Pete Hawley's artwork has always been a big hit with the readers of this blog. Its fair to say that Hawley has legions of fans all over the world who admire his distinctive, immediately appealing style. But information about the artist has always been vague and sketchy. Earlier this year I began corresponding with Hawley's granddaughter, Shelley, who has helped fill in many gaps and correct many factual errors about the legendary artist.
As well, David of the retro art website Plan59 did some serious digging a few years ago and posted old newspaper articles on his site that nail down many interesting details from Pete Hawley's younger days. So here's what we know so far...
Pete Hawley was born in Oakland, California on July 13th, 1916. He became interested in drawing early in his childhood. He graduated at age 17 from University High School with a one year scholarship to the California School of Fine Arts in San Francisco. Hawley won his scholarship in a State-wide competition of high school artists. He was chosen as "the first artist in all the high senior grades in California"
It was not his first competition win. During his high school days he had created "prize-winning posters, designed maps, candy box covers and greeting cards" ( the latter perhaps portending what would one day become a significant aspect of his long career). Also during high school, Hawley painted a mural, the “Spirit of Achievement,” depicting University High, its students and activities, which was recognized for its excellence and later displayed in an Oakland department store.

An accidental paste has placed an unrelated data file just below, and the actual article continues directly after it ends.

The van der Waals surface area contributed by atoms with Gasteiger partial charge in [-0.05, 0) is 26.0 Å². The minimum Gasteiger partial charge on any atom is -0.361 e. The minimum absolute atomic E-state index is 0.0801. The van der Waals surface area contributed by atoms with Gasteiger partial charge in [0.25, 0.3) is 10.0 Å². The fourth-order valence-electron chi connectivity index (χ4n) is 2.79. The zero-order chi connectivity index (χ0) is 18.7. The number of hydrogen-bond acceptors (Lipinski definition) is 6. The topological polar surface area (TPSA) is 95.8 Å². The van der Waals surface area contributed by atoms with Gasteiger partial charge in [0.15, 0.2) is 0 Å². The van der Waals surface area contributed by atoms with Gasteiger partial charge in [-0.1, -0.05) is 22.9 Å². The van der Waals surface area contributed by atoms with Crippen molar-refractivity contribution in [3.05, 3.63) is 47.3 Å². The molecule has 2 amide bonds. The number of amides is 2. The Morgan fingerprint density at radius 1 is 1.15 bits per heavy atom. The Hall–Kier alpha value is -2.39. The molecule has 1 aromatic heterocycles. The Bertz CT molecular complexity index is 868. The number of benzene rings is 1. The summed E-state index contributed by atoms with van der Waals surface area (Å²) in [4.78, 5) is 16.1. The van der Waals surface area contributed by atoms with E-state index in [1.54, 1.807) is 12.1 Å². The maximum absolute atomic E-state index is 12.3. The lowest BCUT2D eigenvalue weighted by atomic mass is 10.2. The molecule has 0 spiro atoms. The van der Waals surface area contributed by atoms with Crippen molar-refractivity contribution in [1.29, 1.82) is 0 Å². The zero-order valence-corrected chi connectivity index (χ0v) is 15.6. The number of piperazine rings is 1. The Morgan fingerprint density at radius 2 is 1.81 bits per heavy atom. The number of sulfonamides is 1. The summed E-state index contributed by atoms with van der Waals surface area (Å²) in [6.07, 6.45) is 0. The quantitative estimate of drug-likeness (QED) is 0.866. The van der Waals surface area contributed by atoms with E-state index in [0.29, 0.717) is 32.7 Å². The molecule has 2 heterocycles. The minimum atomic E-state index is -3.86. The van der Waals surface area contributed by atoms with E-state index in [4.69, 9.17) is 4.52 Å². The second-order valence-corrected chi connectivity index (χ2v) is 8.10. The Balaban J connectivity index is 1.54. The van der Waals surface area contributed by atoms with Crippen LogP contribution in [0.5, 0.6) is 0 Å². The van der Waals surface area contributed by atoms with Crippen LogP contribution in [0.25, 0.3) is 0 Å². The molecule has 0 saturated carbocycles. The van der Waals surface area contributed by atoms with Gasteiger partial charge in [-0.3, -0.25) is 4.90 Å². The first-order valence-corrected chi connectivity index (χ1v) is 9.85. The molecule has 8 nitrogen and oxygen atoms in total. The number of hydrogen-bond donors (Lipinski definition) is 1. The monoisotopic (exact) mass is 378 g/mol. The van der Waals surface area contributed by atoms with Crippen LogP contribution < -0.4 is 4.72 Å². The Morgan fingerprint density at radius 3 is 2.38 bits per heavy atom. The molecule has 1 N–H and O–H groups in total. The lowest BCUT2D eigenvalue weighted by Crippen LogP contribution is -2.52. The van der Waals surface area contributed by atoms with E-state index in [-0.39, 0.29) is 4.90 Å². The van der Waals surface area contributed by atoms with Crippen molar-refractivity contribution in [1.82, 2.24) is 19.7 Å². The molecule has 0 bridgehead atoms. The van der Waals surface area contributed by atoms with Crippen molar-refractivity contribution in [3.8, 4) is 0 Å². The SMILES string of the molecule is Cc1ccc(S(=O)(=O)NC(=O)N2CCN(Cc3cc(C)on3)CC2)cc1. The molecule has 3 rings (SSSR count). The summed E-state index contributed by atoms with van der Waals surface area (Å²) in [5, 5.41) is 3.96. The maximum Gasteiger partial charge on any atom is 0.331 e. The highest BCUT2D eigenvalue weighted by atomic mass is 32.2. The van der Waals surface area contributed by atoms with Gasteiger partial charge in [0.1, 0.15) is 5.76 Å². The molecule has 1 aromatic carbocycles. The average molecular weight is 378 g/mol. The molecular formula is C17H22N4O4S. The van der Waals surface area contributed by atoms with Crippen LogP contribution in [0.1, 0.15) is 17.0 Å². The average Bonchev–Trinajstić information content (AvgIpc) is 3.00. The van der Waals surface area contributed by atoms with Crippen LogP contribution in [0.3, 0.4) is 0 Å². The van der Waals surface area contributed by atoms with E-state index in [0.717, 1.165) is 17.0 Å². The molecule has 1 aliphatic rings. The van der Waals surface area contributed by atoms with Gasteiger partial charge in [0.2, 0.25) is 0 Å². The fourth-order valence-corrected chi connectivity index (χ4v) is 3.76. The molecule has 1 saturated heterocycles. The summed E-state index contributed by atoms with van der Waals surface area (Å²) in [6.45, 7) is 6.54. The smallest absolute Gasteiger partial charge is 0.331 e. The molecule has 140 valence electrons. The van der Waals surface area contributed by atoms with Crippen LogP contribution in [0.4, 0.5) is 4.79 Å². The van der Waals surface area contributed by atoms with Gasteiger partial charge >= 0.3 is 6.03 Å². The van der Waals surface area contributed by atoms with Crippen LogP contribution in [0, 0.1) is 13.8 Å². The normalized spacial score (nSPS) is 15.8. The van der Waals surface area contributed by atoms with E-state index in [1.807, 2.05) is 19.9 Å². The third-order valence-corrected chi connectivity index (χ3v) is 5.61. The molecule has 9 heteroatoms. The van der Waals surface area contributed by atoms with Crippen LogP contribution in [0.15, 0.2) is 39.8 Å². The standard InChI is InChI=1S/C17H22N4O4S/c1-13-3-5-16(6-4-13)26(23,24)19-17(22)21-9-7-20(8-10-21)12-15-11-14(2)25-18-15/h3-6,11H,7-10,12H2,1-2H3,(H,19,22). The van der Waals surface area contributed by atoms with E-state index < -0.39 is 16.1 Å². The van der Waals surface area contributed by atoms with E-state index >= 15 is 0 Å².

Clearly, young Pete Hawley was destined to become a big hit.
In 1937, at age 20, he moved to Chicago and began working for Kling and Associates, one of the foremost art studios in America. The Line Book, a rare early cover illustration for a poetry collection published by the Chicago Tribune may have been a freelance editorial assignment...
... but at Kling the kid from Oakland confidently handled art chores on major national advertising accounts like these pieces for Heinz soups.
Though he was just 22 years old and barely beginning his professional career, Hawley's art for the Heinz Soup ad series won him an Award of Merit from the New York Art Directors Club.
Pete Hawley's style had not yet matured, but his natural talent for depicting mischievously cute kiddies is already evident in these early examples from around 1941.
It was that distinctive Pete Hawley 'king of cute' flair that would later win him many major national advertising accounts like the long-running Gripper series (example at top) as well as his memorable "Betsy Bell" campaign for Bell Telephone.
Hawley was living at 43 East Oak St.in Chicago when the NY Art Director's Club again chose one of his latest Heinz Soup ads for inclusion in the 1942 edition of their annual...
But the war was calling and Pete Hawley hoped to serve his nation as a bomber pilot.
Unfortunately for him (and perhaps fortunately for us?) it was discovered he was red/green colour blind. Hawley was instead assigned to head up the art department at Fort Mead, Maryland. There he and the men he supervised produced posters, pamphlets and instruction manuals like these examples above and below.
For a kid in his mid-20's, Pete Hawley had already accomplished more than many of us could hope to in a lifetime... but his biggest hits were yet to come.
* Many thanks to Shelley Nugent for providing art and information you see here today - and to Shane Glines of Cartoon Retro who graciously gave me permission to utilize additional scans from his collection. Thanks also to David of Plan 59 for posting articles about pete Hawley from the Oakland Tribune on his site
* My Pete Hawley Flickr set.